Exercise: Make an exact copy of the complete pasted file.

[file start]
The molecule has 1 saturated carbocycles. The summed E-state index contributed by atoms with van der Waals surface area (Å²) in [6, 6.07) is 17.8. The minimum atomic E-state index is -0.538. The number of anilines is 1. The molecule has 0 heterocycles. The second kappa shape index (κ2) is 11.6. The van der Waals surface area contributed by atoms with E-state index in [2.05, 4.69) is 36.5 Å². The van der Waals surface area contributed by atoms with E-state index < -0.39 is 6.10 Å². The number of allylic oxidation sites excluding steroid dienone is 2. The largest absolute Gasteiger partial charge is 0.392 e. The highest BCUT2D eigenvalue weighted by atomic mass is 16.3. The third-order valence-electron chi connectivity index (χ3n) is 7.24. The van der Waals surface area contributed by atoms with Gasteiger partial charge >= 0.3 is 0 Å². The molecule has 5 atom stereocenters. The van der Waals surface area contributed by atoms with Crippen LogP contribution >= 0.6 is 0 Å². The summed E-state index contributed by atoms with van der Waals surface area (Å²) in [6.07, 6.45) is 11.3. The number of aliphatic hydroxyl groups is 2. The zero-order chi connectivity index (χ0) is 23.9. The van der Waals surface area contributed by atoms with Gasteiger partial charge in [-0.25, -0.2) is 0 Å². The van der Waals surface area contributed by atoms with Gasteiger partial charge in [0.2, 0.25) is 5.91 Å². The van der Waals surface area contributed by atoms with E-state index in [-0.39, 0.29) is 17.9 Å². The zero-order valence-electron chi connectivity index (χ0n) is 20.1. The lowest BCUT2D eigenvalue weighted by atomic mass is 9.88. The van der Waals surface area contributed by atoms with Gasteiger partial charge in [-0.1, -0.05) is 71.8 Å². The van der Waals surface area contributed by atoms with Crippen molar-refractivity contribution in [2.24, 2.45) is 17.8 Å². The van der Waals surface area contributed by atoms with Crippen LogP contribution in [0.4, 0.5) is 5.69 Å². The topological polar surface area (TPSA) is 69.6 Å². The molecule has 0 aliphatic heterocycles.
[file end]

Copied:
The molecule has 1 saturated carbocycles. The summed E-state index contributed by atoms with van der Waals surface area (Å²) in [6, 6.07) is 17.8. The minimum atomic E-state index is -0.538. The number of anilines is 1. The molecule has 0 heterocycles. The second kappa shape index (κ2) is 11.6. The van der Waals surface area contributed by atoms with E-state index in [2.05, 4.69) is 36.5 Å². The van der Waals surface area contributed by atoms with E-state index < -0.39 is 6.10 Å². The number of allylic oxidation sites excluding steroid dienone is 2. The largest absolute Gasteiger partial charge is 0.392 e. The highest BCUT2D eigenvalue weighted by atomic mass is 16.3. The third-order valence-electron chi connectivity index (χ3n) is 7.24. The van der Waals surface area contributed by atoms with Gasteiger partial charge >= 0.3 is 0 Å². The molecule has 5 atom stereocenters. The van der Waals surface area contributed by atoms with Crippen LogP contribution >= 0.6 is 0 Å². The summed E-state index contributed by atoms with van der Waals surface area (Å²) in [6.07, 6.45) is 11.3. The number of aliphatic hydroxyl groups is 2. The zero-order chi connectivity index (χ0) is 23.9. The van der Waals surface area contributed by atoms with Gasteiger partial charge in [-0.25, -0.2) is 0 Å². The van der Waals surface area contributed by atoms with Gasteiger partial charge in [0.2, 0.25) is 5.91 Å². The van der Waals surface area contributed by atoms with E-state index in [-0.39, 0.29) is 17.9 Å². The zero-order valence-electron chi connectivity index (χ0n) is 20.1. The lowest BCUT2D eigenvalue weighted by atomic mass is 9.88. The van der Waals surface area contributed by atoms with Gasteiger partial charge in [-0.1, -0.05) is 71.8 Å². The van der Waals surface area contributed by atoms with Crippen molar-refractivity contribution in [2.24, 2.45) is 17.8 Å². The van der Waals surface area contributed by atoms with Crippen LogP contribution in [0.4, 0.5) is 5.69 Å². The topological polar surface area (TPSA) is 69.6 Å². The molecule has 0 aliphatic heterocycles.